And so what we’re doing is looking at the data and asking, for those who did go back [to normal levels], were there any factors that helped them with that? So if you came along to see me as a practice nurse, and there were these factors that would mean you were more likely to progress to diabetes, then let’s give you a higher dose of the intervention. Whereas someone who’s in an environment where they can easily make changes, they may need a smaller dose of the intervention. And when you think a quarter of adults have pre-diabetes, that’s a huge number of people.
It’s so many people. I guess it comes down to prevention being better than cure, to use a massive cliche.
Particularly when we’ve got the knowledge that we know lifestyle interventions work.
And I guess that gives me feelings, because, well, I wish I had known before I did. And that the phrase “lifestyle interventions” didn’t immediately fill me with shame, because I associate it with “lifestyle disease.”
That’s what we’ve tried to do with our programme – to be empowering and say, ‘OK, we’re in this at-risk zone, we can do something about this’. So being positive and working with people. Most of the people that we interviewed, which was a subset, they knew diabetes, they had loads of reasons why they didn’t want to get diabetes. I think that was incredibly powerful.
But I agree, we need to have a system that doesn’t bring or exacerbate any guilt. For the individual, it should be completely the opposite.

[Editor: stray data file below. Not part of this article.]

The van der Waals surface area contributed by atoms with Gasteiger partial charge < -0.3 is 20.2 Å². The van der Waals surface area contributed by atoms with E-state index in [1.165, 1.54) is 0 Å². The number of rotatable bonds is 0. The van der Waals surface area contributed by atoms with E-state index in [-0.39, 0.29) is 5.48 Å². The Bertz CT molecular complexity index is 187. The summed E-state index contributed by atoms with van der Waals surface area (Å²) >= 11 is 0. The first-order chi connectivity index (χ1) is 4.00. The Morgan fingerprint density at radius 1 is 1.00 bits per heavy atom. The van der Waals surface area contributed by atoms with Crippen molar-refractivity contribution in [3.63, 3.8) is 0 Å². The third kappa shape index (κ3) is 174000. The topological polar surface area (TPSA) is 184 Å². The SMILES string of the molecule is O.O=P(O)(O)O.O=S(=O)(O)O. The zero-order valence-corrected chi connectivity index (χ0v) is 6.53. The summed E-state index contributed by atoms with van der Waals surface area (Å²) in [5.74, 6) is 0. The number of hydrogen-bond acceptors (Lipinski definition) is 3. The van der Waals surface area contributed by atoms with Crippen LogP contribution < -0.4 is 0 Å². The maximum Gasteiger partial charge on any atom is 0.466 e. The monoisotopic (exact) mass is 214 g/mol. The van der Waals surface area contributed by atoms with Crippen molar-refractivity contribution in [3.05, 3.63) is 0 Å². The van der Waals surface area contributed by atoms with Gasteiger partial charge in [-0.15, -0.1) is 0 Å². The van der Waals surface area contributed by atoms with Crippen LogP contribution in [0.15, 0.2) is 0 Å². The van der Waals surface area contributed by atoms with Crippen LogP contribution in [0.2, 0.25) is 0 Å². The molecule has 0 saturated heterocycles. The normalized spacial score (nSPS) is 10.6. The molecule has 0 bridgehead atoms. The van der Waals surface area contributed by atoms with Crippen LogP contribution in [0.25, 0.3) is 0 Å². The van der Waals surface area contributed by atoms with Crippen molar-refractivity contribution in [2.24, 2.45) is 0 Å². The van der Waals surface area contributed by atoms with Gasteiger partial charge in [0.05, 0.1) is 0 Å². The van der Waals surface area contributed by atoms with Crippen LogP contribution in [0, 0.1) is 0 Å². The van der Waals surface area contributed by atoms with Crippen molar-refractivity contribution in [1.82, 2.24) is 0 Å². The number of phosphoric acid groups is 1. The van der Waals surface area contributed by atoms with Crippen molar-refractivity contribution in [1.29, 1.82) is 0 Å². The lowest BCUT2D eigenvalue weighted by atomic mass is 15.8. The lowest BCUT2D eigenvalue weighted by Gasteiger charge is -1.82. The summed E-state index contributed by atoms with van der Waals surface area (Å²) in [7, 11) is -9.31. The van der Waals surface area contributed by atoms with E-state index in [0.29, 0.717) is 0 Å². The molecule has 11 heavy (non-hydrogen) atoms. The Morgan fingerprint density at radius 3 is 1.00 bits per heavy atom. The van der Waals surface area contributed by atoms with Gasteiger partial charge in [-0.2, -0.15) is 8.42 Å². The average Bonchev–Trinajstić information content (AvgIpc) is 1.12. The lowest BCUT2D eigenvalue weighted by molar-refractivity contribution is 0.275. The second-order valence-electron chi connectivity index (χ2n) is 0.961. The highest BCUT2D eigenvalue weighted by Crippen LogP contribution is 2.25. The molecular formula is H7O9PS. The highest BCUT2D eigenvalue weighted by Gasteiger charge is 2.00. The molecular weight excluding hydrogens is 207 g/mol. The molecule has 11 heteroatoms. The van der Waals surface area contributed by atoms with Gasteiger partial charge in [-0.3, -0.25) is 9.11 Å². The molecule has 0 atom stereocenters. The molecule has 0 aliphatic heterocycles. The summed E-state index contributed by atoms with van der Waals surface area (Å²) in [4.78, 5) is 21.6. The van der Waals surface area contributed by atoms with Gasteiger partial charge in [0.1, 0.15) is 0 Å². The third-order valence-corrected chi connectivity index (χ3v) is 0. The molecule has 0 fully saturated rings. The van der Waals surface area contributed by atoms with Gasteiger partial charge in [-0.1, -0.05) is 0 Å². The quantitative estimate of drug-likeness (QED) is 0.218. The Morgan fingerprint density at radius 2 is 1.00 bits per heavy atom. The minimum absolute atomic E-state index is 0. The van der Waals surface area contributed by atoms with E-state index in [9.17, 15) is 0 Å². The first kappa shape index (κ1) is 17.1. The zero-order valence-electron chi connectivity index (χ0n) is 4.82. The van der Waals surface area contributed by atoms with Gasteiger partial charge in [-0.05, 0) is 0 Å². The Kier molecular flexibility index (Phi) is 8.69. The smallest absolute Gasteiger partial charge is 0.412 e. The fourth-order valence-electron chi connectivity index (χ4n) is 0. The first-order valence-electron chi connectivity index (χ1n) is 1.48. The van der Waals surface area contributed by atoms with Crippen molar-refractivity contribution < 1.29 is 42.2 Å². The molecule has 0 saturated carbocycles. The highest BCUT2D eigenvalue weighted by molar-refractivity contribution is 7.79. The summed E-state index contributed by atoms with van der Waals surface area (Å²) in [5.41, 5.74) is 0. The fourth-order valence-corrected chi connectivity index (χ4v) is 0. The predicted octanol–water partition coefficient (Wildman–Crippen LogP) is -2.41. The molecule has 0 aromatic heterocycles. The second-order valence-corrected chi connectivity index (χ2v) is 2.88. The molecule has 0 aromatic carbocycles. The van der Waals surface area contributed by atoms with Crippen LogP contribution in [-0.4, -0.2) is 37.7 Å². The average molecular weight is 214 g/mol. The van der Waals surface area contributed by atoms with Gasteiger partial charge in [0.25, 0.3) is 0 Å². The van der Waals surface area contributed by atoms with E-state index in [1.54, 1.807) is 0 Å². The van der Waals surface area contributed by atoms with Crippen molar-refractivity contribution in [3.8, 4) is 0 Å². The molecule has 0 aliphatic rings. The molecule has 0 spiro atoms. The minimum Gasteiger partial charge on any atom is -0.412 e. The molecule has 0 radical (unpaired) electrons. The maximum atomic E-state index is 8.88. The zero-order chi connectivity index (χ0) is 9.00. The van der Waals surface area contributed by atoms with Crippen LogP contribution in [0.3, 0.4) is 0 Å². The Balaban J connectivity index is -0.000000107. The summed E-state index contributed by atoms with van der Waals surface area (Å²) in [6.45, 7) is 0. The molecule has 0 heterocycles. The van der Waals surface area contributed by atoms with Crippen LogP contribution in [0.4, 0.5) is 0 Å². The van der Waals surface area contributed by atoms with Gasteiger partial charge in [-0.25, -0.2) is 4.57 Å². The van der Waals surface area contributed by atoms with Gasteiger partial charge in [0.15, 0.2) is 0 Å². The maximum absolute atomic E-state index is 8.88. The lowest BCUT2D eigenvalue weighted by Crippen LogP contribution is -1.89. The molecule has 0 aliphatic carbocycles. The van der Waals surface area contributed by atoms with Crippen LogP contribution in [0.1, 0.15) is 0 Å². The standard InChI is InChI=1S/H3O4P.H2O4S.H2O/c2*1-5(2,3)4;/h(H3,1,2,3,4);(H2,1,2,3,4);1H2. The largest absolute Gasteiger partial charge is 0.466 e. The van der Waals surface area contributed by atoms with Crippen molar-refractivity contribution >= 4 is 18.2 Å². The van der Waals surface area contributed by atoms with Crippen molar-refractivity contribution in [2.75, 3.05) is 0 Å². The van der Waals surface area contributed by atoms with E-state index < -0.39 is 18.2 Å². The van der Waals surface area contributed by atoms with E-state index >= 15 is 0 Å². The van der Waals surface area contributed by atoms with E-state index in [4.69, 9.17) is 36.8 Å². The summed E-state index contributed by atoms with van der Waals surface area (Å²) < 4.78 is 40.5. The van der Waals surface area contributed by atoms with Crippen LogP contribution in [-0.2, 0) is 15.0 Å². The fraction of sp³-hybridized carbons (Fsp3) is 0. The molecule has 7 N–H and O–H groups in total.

There was someone in the programme who was unemployed because they had respiratory troubles so couldn’t do the physical activity they used to do. But once they started to feel better, well ‘I might not be able to the physical activity, but actually, I can drive vehicles’. It’s been completely astounding, this simple intervention.
But that involves really well-trained nurses and a supportive practice. While the GPs weren’t necessarily directly involved, the system allowed them to be able to see what people achieved and give positive reinforcement to say they’ve noticed. We’ve got a quote from someone in one of the [programme research] papers saying, ‘As long as I’m being noticed, I can do anything’.
Do you think the medical industry is ready for results like that?
Well, we’ve only just published. But I think one of the things I find difficult about this is we’re always looking for a quick fix. And if it’s not wrapped up in a vaccine or a pill, it’s a real hard sell.
You’ve mentioned needing a commitment from the government. What would that look like?
I think, tackling the hard stuff, the food industry, and being multi-pronged. Financing the health system sufficiently. So, if we know that management of pre-diabetes can reverse the disease process, then I think there has to be huge emphasis on pre-diabetes, as well. So, I think, yeah, we’ve got to look at prevention. We need to look at good treatment for those with diabetes.
I asked Associate Professor Coppell if there was one thing that could be a quick fix, what would it be? I was imagining diet, exercise, a medication, a supportive medical team. But she didn’t want to prioritise, referring to the World Health Organisation’s Ottawa Charter, which she describes as “to make good choices, we need to have an environment that helps us to make a healthy choice”. (The charter includes conditions like peace, shelter and sustainable resources.)
Health is a hugely individual and complicated thing. What an individual does or doesn’t do for their health isn’t any of my business. But I do know what’s working for me is so much more than diet and exercise – though of course, those play a huge part.
Sleeping better and managing my stress better are helping as is having enough income to pay for the things I need for my health. Having people who love me and are willing to put up with my endless search for a pasta replacement is probably the biggest factor.
But if I could go back in time and find a doctor who made me feel like they were treating my health, and not my size, that would have been a real gamechanger.
Diabetes and me will be a weekly column on Wednesday mornings.